The second book in the Gallagher Girls series was better than the first. It was more dynamic, more serious, more secretive. To top it off, it was just...moreThe second book in the Gallagher Girls series was better than the first. It was more dynamic, more serious, more secretive. To top it off, it was just as hilarious as the first.
The new male additions the story are way better - Zach-the-spy is definetely cuter and more suitable for Cammie than Josh-the-ordinary-boy could ever be.
And Zach is definetely my favourite character, because he is a mystery wrapped in cool hair and knowing smirks. Cammie is also learning, growing in character and attitude.
Lets hope this would give a good kick start for the next book.(less)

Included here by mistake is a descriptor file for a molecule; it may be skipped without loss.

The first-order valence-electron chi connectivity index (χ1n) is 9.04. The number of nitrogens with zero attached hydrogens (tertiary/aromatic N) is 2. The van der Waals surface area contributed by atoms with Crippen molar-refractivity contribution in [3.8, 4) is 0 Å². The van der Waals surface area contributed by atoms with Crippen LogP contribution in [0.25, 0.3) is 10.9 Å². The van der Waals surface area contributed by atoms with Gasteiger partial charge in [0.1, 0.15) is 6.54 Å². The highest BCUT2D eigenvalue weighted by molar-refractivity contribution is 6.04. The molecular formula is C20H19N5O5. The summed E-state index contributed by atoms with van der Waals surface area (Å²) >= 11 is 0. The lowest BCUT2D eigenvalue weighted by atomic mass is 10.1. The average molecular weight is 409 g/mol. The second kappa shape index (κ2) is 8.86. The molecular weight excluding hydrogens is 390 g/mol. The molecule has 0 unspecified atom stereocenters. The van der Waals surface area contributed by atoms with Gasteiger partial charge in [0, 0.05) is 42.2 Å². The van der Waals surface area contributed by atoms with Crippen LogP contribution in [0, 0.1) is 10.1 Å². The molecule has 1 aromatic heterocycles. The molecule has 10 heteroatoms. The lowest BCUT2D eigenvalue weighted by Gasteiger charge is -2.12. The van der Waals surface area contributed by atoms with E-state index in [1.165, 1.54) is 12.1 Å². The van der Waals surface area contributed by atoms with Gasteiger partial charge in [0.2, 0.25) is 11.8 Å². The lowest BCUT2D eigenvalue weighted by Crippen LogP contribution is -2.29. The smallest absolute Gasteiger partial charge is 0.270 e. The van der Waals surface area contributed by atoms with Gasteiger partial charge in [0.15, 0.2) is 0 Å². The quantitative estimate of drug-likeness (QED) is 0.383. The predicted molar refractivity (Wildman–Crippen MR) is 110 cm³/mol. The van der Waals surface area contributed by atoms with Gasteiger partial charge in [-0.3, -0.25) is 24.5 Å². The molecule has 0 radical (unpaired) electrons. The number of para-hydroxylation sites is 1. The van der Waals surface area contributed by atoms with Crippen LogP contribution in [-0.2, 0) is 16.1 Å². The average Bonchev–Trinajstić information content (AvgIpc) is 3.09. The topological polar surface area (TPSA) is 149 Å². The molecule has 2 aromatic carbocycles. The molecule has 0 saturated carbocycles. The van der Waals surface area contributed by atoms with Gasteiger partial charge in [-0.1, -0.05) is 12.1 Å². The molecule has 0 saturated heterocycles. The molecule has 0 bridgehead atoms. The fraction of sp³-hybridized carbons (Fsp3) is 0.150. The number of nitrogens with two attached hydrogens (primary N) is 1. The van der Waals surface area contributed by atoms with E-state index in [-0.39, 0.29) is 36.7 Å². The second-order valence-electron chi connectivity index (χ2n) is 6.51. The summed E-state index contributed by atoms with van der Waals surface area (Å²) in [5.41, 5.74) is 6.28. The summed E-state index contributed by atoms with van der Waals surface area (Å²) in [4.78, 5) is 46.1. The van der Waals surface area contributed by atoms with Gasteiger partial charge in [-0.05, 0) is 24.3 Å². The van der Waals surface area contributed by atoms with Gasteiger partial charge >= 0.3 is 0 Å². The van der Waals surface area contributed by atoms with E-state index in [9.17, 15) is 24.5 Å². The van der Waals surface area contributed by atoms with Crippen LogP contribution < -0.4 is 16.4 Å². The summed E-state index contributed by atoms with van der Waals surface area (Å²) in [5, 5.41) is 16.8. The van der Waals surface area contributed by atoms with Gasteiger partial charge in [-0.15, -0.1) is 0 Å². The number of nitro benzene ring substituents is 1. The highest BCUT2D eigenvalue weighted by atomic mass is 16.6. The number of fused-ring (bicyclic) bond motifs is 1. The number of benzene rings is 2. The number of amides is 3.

A story to inspire every young girl, to make her laugh and cry, and appreciate that most real-life fairytales do not have a happy ending.
I picked up t...moreA story to inspire every young girl, to make her laugh and cry, and appreciate that most real-life fairytales do not have a happy ending.
I picked up this book with nostalgia. When I was young, third grade and spending a third of my time in the local children's library (the other two halves divided between school, and ballet and playtime) I went through the lovely collections of Bulgarian translations to the best novels for kids in the world - The Eternal Children’s Novels. There were some great books in there, tales that have stayed with me to this day and I've come back to; now I'm searching my favourites and buying them, making them a great addition to my personal library, addition which brings sweet memories.